The timing with which the voltage level of the gate pulse PGP is lowered from the first high-level gate voltage Vgate1 to the second high-level gate voltage Vgate2 is on completion of the write operation so as not to influence the write operation to the liquid crystal pixel during the selection period. Specifically, the voltage fed as the gate pulse PGP to the gate electrode G is first lowered from the first high-level gate voltage Vgate1 to the second high-level gate voltage Vgate2, and is then, after transition to the nonselection period, made to fall further to the low-level gate voltage. This reduces the potential difference between the gate line PXn and the source electrode S at the time point of transition from the selection period to the nonselection period, and thus permits effective reduction of the voltage shift (ΔV2 in FIG. 7) (that is, the voltage shift ΔV2 can be made smaller than the voltage shift ΔV1).

Now, a practical example of the drive circuit adopted in Patent Publication 1 mentioned above for driving an active matrix type liquid crystal display device will be described with reference to FIG. 8. In FIG. 8, the active matrix type liquid crystal display device has a display section including liquid crystal pixels LP arrayed in a matrix and pixel transistors Tr that drive those liquid crystal pixels LP respectively. In FIG. 8, such components as are found also in FIG. 5 are identified with the same reference symbols, and their explanations will not be repeated. In FIG. 8, only the liquid crystal pixels that correspond to one row are shown.

The gate electrodes G of the pixel transistors Tr are connected, through gate lines PX1, PX2, PX3, PX4, . . . respectively, to a vertical scanning circuit 101. Through these lines, gate pulses PGP1, PGP2, PGP3, PGP4, . . . are applied, sequentially through one line after another, to the respective pixel transistors Tr so that one of them is selected at a time. The drain electrodes D of the pixel transistors Tr are connected through a signal line Ym to a horizontal drive circuit 102 so that an image signal Vsig is written, through the currently selected pixel transistor Tr, to the corresponding liquid crystal pixel LP.

The vertical scanning circuit 101 is built as a shift register 103. This shift register 103 has D flip-flops 104 connected in multiple stages, each D flip-flop 104 being composed of a pair of inverters 105 and 106 of which the output terminals are connected together. Each inverter is connected through a P-channel drive transistor 107 to the mid point between a pair of serially connected voltage-division resistors R101 and R102, and is connected through an N-channel drive transistor 108 to ground. This pair of drive transistors 107 and 108 drives the inverters 105 and 106 by being made to conduct in response to shift clock pulses VCK1 and VCK2 and the inverted versions of these pulses.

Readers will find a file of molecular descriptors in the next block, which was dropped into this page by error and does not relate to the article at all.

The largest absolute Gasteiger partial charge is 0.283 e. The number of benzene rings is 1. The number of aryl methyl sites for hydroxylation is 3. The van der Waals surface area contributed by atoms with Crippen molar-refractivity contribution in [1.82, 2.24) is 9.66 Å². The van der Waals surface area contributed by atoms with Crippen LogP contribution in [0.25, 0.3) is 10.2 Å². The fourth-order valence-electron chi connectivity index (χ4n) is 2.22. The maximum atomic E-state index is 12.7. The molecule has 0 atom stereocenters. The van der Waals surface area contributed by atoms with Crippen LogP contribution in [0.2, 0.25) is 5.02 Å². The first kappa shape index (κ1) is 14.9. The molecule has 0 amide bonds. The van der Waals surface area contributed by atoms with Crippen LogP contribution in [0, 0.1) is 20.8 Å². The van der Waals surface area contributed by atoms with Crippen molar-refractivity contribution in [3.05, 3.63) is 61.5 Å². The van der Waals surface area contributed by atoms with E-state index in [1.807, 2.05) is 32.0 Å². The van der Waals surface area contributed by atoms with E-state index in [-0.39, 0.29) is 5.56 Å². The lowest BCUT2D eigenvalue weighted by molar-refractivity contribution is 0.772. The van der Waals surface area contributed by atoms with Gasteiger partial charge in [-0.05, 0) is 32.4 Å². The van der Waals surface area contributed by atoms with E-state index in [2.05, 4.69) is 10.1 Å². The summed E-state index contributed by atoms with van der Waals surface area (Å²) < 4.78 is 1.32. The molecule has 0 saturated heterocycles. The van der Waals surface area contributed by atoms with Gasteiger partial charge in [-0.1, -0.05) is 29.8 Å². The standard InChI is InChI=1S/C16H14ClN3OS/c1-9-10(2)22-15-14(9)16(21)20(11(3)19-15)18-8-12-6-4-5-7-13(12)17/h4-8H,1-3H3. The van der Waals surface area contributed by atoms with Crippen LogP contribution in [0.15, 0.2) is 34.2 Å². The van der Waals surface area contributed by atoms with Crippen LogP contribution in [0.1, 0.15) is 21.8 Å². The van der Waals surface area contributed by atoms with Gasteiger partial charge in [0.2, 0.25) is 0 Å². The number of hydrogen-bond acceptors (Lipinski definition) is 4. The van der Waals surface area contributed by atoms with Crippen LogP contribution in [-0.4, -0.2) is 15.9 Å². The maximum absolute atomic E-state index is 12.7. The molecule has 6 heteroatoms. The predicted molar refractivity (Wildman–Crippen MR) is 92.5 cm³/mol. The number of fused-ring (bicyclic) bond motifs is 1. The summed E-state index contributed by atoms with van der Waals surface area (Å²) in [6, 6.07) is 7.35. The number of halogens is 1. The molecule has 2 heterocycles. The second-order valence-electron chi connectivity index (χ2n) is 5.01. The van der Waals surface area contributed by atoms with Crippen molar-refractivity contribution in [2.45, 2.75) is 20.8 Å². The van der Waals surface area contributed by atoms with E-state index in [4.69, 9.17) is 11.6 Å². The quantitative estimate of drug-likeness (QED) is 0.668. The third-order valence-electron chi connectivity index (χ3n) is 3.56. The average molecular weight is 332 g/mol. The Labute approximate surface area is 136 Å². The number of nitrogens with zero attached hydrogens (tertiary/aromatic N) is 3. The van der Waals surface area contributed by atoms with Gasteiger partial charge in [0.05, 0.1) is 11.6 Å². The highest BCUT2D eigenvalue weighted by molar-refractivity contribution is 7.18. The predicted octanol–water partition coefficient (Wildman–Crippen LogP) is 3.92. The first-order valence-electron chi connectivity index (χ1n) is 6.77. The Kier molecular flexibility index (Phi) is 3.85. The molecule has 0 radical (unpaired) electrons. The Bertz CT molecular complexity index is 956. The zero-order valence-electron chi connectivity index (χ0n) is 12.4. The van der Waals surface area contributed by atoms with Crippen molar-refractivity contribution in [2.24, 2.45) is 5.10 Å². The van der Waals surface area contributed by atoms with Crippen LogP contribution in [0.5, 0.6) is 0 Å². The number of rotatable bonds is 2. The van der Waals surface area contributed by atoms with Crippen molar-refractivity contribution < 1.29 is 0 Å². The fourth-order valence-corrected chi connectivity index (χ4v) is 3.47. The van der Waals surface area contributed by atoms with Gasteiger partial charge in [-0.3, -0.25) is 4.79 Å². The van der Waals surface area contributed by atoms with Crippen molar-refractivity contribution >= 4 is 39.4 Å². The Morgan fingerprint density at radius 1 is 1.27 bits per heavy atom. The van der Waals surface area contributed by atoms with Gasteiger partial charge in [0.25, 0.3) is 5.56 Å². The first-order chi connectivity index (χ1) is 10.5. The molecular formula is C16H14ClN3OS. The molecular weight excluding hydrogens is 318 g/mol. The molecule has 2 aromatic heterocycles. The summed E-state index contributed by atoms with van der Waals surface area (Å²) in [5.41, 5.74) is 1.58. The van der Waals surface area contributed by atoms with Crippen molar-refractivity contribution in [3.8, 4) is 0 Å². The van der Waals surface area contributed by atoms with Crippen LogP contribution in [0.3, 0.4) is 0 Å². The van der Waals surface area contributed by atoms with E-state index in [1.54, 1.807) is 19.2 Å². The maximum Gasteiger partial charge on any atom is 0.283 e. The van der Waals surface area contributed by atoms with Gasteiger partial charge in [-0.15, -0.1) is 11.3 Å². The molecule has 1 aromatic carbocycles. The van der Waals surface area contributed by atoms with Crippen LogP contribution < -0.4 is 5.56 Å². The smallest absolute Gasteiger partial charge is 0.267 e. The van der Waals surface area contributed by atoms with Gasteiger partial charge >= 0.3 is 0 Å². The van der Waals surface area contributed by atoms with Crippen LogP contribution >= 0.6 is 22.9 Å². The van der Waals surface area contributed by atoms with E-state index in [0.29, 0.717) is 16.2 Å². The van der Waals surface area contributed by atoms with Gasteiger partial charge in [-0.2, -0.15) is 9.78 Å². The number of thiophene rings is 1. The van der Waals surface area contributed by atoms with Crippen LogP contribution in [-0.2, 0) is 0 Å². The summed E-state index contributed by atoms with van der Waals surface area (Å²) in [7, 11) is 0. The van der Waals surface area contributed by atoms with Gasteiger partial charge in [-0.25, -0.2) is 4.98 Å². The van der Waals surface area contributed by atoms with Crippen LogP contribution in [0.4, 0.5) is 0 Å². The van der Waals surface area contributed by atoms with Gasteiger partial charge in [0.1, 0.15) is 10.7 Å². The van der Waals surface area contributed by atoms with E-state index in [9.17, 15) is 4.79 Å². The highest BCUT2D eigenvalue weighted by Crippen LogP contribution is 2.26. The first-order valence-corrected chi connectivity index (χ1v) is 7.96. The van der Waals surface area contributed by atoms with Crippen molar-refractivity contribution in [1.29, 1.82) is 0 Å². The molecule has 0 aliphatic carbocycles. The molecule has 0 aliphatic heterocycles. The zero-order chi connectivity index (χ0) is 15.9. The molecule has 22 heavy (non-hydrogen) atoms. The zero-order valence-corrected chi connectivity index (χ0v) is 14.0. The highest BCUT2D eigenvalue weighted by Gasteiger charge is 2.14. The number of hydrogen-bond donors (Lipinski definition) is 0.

The output terminals, connected together, of the pair of inverters 105 and 106 are connected to the input terminal of a third inverter 109, and the output pulse of the D flip-flop of each stage appears at the output terminal of the third inverter 109. The output pulse is used as the input to the D flip-flop of the next stage. When a start signal VST is fed to the D flip-flop of the first stage, the shift register 103 outputs, sequentially from one stage thereof after another, output pulses that are half a period out of phase with one another. The output pulse from each stage and the output pulse from the preceding stage are subjected to the logic operation performed by a NAND gate element 110, and is then inverted by an inverter 111. In this way, the gate pulses PGP1, PGP2, PGP3, PGP4 are obtained.

The serially connected voltage-division resistors R101 and R102 are, at one end, connected to a source voltage VVDD, and, at the other end, connected through a switching transistor 114 to ground. A control voltage VCKX is periodically applied to the gate electrode of the switching transistor 114. When the switching transistor 114 is off, the source voltage VVDD is fed as it is to the shift register 103, so that the voltages of the gate pulses PGPn (where n is a natural number) are all equal to the source voltage. By contrast, when the switching transistor 114 turns on, a voltage obtained through voltage division by the factor of the resistance ratio of the resistors R101 and R102 is fed to the shift register 103, so that the voltages of the gate pulses PGPn become accordingly lower.